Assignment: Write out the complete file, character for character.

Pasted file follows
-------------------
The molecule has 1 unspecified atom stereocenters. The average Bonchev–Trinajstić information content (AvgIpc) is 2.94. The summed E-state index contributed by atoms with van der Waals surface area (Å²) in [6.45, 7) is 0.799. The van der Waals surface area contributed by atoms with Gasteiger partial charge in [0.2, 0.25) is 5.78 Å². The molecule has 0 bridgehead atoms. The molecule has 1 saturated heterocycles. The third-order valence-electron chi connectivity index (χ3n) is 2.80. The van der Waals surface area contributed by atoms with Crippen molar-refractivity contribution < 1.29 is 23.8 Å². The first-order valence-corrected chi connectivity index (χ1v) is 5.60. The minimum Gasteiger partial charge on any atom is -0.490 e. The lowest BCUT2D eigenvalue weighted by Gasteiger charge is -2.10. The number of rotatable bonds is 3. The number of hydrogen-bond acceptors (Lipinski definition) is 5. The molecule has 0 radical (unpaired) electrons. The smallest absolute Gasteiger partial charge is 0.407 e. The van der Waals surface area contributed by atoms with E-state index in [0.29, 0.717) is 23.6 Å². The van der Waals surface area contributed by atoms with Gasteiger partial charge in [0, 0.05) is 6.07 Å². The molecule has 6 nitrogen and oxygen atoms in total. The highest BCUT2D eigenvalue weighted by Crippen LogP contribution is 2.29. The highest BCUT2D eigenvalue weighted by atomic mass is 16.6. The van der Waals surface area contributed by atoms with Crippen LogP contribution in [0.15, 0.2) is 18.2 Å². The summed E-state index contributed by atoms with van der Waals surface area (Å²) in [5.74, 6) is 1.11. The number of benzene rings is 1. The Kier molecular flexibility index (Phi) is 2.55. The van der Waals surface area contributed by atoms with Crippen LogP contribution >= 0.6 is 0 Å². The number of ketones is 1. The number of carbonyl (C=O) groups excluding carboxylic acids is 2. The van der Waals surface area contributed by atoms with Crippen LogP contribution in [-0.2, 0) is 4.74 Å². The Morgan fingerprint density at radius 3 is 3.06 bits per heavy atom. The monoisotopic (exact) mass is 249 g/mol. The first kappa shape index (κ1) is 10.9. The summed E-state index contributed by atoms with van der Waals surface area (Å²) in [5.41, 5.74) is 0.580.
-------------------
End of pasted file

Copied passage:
The molecule has 1 unspecified atom stereocenters. The average Bonchev–Trinajstić information content (AvgIpc) is 2.94. The summed E-state index contributed by atoms with van der Waals surface area (Å²) in [6.45, 7) is 0.799. The van der Waals surface area contributed by atoms with Gasteiger partial charge in [0.2, 0.25) is 5.78 Å². The molecule has 0 bridgehead atoms. The molecule has 1 saturated heterocycles. The third-order valence-electron chi connectivity index (χ3n) is 2.80. The van der Waals surface area contributed by atoms with Crippen molar-refractivity contribution < 1.29 is 23.8 Å². The first-order valence-corrected chi connectivity index (χ1v) is 5.60. The minimum Gasteiger partial charge on any atom is -0.490 e. The lowest BCUT2D eigenvalue weighted by Gasteiger charge is -2.10. The number of rotatable bonds is 3. The number of hydrogen-bond acceptors (Lipinski definition) is 5. The molecule has 0 radical (unpaired) electrons. The smallest absolute Gasteiger partial charge is 0.407 e. The van der Waals surface area contributed by atoms with E-state index in [0.29, 0.717) is 23.6 Å². The van der Waals surface area contributed by atoms with Gasteiger partial charge in [0, 0.05) is 6.07 Å². The molecule has 6 nitrogen and oxygen atoms in total. The highest BCUT2D eigenvalue weighted by Crippen LogP contribution is 2.29. The highest BCUT2D eigenvalue weighted by atomic mass is 16.6. The van der Waals surface area contributed by atoms with Crippen LogP contribution in [0.15, 0.2) is 18.2 Å². The summed E-state index contributed by atoms with van der Waals surface area (Å²) in [5.74, 6) is 1.11. The number of benzene rings is 1. The Kier molecular flexibility index (Phi) is 2.55. The van der Waals surface area contributed by atoms with Crippen LogP contribution >= 0.6 is 0 Å². The number of ketones is 1. The number of carbonyl (C=O) groups excluding carboxylic acids is 2. The van der Waals surface area contributed by atoms with Crippen LogP contribution in [-0.2, 0) is 4.74 Å². The Morgan fingerprint density at radius 3 is 3.06 bits per heavy atom. The monoisotopic (exact) mass is 249 g/mol. The first kappa shape index (κ1) is 10.9. The summed E-state index contributed by atoms with van der Waals surface area (Å²) in [5.41, 5.74) is 0.580.